As Spurs dominated possession during the first-half, I felt completely at ease. Walker and Vertonghen were making good runs down the wings with Nabil Bentaleb and Sandro proving to be the much more assertive force in the midfield. The fashion in which we dealt with their inefficient dominance was remarkable. Our defence did not, even on one occasion, look out of shape and disjointed as they exuded confidence. Mourinho’s previous double title-winning side was built on sound defensive foundations. Our side here seem so too.

Hallmark of Champions

This heading strongly links with the previous. Tottenham’s conservative play had lacked the required conviction, guile and penetration to trouble our stout resistance. All the same, our play during the first-half was unsatisfactory. We frequently gave the ball away in a needless and carefree manner (no pun intended), but it is the hallmark of champions to play poorly, be patient and pounce efficiently and ruthlessly. It is a hallmark of a side coached by the shrewd pragmatist that is Jose Mourinho.

Title Race Analysis

While Jose may claim he would prefer to have three games in-hand rather than boast a nine point advantage over Manchester City, it leaves Manuel Pellegrini’s side under pressure to accumulate maximum points from those trio of fixtures, which include a trip to Old Trafford, to cancel out our advantage. Additionally, with Liverpool and Arsenal seven points adrift of the league summit, despite their games in hand, it seems as if we possess the psychological advantage over our title rivals.

As we gain momentum going into our remaining games, the others have strict guidelines to meet – points must not be dropped.

Giddy-up, little horse! Nine more games to go!




There are 21 comments

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  1. Mark

    The title is done and dusted. I can’t see Abramovich dropping any points. It’s joyless, awful to watch, but the fact is Abramovich waited for an appalling Tottenham team to make mistakes and Eto to dive. Game over. I think Boreinho will have a cunning plan to beat Bayern as well for a famous double. Can the owner have beautiful football and winning football – not with Boreinho, but winning football – definitely. The fact is he is a winner and a winner at all costs and it looks like Abramovich might just have it over Mansour by hiring the best manager in the game. These two play things will dominate for as long as the owners are in place and ending second will be complete failure. I did think it was very funny when he decided to shake hands with the Tottenham management team before the game was over. Even in victory he is a classless little man.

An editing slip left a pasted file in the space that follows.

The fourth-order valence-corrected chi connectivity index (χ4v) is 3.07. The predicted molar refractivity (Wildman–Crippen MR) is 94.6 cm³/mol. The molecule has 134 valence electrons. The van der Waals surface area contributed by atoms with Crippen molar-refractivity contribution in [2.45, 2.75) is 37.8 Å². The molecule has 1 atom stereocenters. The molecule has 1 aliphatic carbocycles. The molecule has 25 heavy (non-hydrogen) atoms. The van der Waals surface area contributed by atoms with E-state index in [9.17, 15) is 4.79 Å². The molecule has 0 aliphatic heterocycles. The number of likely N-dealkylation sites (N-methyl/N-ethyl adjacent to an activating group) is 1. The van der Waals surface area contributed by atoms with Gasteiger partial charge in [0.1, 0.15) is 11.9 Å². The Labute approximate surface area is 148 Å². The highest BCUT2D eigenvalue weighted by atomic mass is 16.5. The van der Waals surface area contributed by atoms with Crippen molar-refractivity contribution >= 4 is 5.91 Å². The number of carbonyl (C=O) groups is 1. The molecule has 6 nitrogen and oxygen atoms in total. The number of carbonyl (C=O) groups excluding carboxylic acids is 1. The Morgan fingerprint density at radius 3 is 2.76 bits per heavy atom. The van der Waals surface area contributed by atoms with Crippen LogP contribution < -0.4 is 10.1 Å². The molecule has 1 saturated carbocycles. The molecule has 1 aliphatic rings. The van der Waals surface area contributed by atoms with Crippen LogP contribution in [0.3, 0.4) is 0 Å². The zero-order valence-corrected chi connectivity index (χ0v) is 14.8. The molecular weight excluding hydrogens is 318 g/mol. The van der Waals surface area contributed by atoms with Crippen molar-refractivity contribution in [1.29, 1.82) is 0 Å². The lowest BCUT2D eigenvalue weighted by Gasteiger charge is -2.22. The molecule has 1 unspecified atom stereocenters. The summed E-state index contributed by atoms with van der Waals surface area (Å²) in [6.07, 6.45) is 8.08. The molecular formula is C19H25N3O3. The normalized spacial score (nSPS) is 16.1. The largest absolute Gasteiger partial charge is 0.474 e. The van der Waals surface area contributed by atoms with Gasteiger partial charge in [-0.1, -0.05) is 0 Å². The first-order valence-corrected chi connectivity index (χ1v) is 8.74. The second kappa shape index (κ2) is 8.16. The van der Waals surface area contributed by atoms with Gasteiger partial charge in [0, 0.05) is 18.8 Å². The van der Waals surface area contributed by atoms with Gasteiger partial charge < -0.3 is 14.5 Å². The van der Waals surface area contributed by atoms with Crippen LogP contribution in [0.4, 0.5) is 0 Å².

• Ramone

      If we win at Villa and Liverpool I think it is entirely possible that we could win the other remaining games. The home record suggests we can win against Arsenal, Stoke, Sunderland and Norwich. And you’d like to think that champion contenders would win away at Cardiff, Swansea and Palace. If we stay in the CL it’ll be harder of course, but that’s surely why we have a big squad.

      Still, I reckon that whatever happens in the remainder of this League campaign, our season will have exceeded expectations from a results perspective. I’m really happy to see us press and work hard (which seems to be plan A), or to drop off and counter (a la Everton) if that’s what it takes to be in the CL next season. It is certainly preferable (Ivan’s crossing excluded) to playing tippy-tappy stuff and coming 6th. I also think that we need to wait until next year, when Jose says he’ll have sorted us out, before tarring him with the Boriniho brush. If we win something whilst waiting then all the better.

      I agree that the premature, rub the defeat it in, handshakes are unnecessary. Jose would be well advised to pack that in.

      • Mark

        I doubt he’ll pack it in, it’s what he does now and it’s why he is not widely respected as a person, but as a winning coach he is second only to the genius that was Brian Clough (imagine a young Brian Clough managing Chelsea, Real et al). I cannot see how they can blow the league from here, but for a Leyton Orient fan and guest at the game on Saturday it was really poor. I was looking forward to seeing Chelsea and some of their players, but it looked as if they were simply waiting for a terrible Tottenham side to make a mistake. I was bored and looking around me so were most of the fans. At the end of the day it was 3 terrible mistakes – 2 following a brilliant bit of cheating and the latest in a long line of terrible refereeing decisions. Chelsea looked as if they weren’t trying to win the game, simply waiting for the opposition to lose it and I expected so much more.

        • Ramone